Four Thai activists were denied bail Tuesday and a court determined they should be held until their trial for crimes against the monarchy during student-led protests last year in the capital, Bangkok.
Prosecutors charged them with lese majeste, the first time in three years anyone has been charged with the offense. The crime had been shelved at the behest of King Maha Vajiralongkorn. However, police began invoking the offense following recent widespread criticism of the monarchy and the government.
Lese majeste makes it a crime to insult or defame the monarchy. Offenders could be imprisoned for up to 15 years. Some have also been charged with sedition and violating the Act on Ancient Monuments, among other crimes.
The four — Parit "Penguin" Chiwarak, Arnon Nampa, Somyot Pruksakasemsuk and Patiwat Saraiyaem, also known as "Mor Lam Bank," — have pleaded not guilty to the charges.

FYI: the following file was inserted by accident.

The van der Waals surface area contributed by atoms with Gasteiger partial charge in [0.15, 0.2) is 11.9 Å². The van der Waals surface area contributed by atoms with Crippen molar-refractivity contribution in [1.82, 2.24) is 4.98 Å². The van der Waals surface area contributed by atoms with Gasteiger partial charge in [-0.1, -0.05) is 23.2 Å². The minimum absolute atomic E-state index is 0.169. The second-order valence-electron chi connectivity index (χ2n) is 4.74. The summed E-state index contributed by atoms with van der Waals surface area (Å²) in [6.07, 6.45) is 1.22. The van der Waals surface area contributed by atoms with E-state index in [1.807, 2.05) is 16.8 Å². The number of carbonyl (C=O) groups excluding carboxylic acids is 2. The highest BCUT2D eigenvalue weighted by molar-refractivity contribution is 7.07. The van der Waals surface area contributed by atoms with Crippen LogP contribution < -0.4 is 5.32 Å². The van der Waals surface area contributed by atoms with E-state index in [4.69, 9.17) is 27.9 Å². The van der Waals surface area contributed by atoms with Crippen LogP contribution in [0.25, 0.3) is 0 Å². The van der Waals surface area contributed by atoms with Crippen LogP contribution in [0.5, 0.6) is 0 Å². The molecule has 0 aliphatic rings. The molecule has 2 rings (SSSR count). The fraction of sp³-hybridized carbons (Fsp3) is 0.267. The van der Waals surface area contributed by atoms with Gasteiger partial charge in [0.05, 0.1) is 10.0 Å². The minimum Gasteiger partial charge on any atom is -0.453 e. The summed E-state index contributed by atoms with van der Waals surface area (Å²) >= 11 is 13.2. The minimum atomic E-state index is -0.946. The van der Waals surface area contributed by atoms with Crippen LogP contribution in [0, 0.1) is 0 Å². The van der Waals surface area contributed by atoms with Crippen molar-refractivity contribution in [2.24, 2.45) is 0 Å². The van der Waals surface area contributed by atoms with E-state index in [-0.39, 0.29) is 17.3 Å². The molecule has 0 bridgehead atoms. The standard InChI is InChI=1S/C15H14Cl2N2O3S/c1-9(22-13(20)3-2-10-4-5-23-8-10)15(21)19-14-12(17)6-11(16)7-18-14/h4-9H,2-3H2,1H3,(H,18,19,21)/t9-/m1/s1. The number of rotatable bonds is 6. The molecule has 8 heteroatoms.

"The prosecution against us is using the law to block our freedom of expression," Parit told reporters.
The activists were part of pro-democracy demonstrations near the Grand Palace on September 19 of last year. The activists were demanding monarchical reforms to make the king more accountable.
They also requested the removal of Prime Minister Prayuth Chan-ocha and dissolution of his government, and want constitutional amendments enacted that would deepen democracy.
The Thai Lawyers for Human Rights group said at least 55 activists have been charged under royal insult laws since November but these four activists are the first to go to court.
It is also the first time defendants are being held without bail for a long time on such charges.
The trials are scheduled to start next month.